Maryland Court Explains Expert Credentials in Medical Malpractice Cases

In Maryland medical malpractice cases, the strength of the plaintiff’s case often depends on the testimony of a qualified medical expert. If a plaintiff’s expert is unable to testify, it becomes challenging for the plaintiff to recover damages. Maryland law allows only specific individuals to provide expert testimony, and experts who lack the necessary qualifications may be prohibited from testifying. This was illustrated in a recent Maryland case in which the court precluded the plaintiff’s expert from testifying pursuant to Maryland’s 25 percent rule. If you have suffered harm due to a medical procedure gone wrong, it’s crucial to consult with an experienced Maryland medical malpractice attorney who can guide you on what compensation you may be able to recover for your injuries.

Factual and Procedural Background

It is reported that in December 2002, the plaintiff underwent a procedure to treat a brain aneurysm, which resulted in bleeding, a stroke, and significant physical and mental impairment. She subsequently filed a lawsuit against the defendant doctor and hospital, alleging that they provided substandard care and failed to obtain the plaintiff’s informed consent for the procedure. A doctor was called as an expert witness by the plaintiff to testify about the standard of care and informed consent. However, the trial court excluded his testimony on both issues, and the court granted summary judgment in favor of the defendants. The plaintiff appealed. On appeal, the appellate court reversed, and the defendants appealed the matter further.

The Court’s Review and Ruling:

On appeal, the primary issue before the court was the interpretation of Maryland’s 25 Percent Rule. This rule restricts expert witnesses from dedicating more than 25 percent of their professional activities to activities directly involving testimony in personal injury claims. The court ultimately determined that the plaintiff’s expert did not meet the requirements of the 25 Percent Rule and should not have been allowed to testify regarding the standard of care, reversing the intermediate court ruling.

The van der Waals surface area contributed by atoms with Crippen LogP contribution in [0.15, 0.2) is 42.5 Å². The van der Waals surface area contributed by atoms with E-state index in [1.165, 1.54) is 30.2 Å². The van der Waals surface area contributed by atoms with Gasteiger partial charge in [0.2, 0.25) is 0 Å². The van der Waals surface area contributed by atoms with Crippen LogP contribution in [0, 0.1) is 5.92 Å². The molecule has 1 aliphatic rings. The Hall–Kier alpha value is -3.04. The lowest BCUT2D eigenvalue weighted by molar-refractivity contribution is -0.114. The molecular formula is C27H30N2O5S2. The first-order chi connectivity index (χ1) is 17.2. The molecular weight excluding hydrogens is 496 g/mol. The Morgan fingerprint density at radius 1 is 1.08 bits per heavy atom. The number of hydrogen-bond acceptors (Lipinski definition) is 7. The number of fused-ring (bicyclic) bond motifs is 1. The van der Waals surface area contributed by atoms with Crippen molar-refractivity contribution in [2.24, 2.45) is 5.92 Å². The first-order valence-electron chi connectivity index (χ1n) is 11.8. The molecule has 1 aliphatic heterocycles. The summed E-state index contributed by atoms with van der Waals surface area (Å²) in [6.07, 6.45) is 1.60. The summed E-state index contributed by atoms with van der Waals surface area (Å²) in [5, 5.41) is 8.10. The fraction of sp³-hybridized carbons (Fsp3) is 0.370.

In doing so, it disagreed with the intermediate court’s interpretation of “professional activities.” It held that for activities to qualify as “professional activities,” they must contribute to or advance the individual’s profession and involve active participation. While the plaintiff’s expert spent a significant amount of time on various activities related to the medical field, only his work in testifying in medical malpractice cases and assisting with peer review of medical journals counted as professional activities.

Other activities, such as reading journals, observing procedures, discussing cases with colleagues, and attending conferences, were classified as personal or leisurely pursuits and did not meet the criteria of professional activities. Consequently, the plaintiff’s expert professional activities were found to be less than 25 percent dedicated to activities directly involving testimony, and he did not meet the requirements of the 25 Percent Rule.

As a result, the court reversed the intermediate court’s decision regarding the 20 Percent Rule and held that the plaintiff’s expert was properly prevented from giving expert testimony on the standard of care, and the case proceeded accordingly.

Speak to an Experienced Maryland Attorney

If you or a loved one have suffered injuries or loss due to a negligent physician, you may have the opportunity to seek compensation, and it’s advisable to consult with an attorney. The dedicated Baltimore medical malpractice lawyers at Arfaa Law Group are committed to assisting individuals who have been harmed by healthcare providers’ negligence in protecting their rights and pursuing their claims. To schedule a consultation, you can contact us through our online form or by calling (410) 889-1850.




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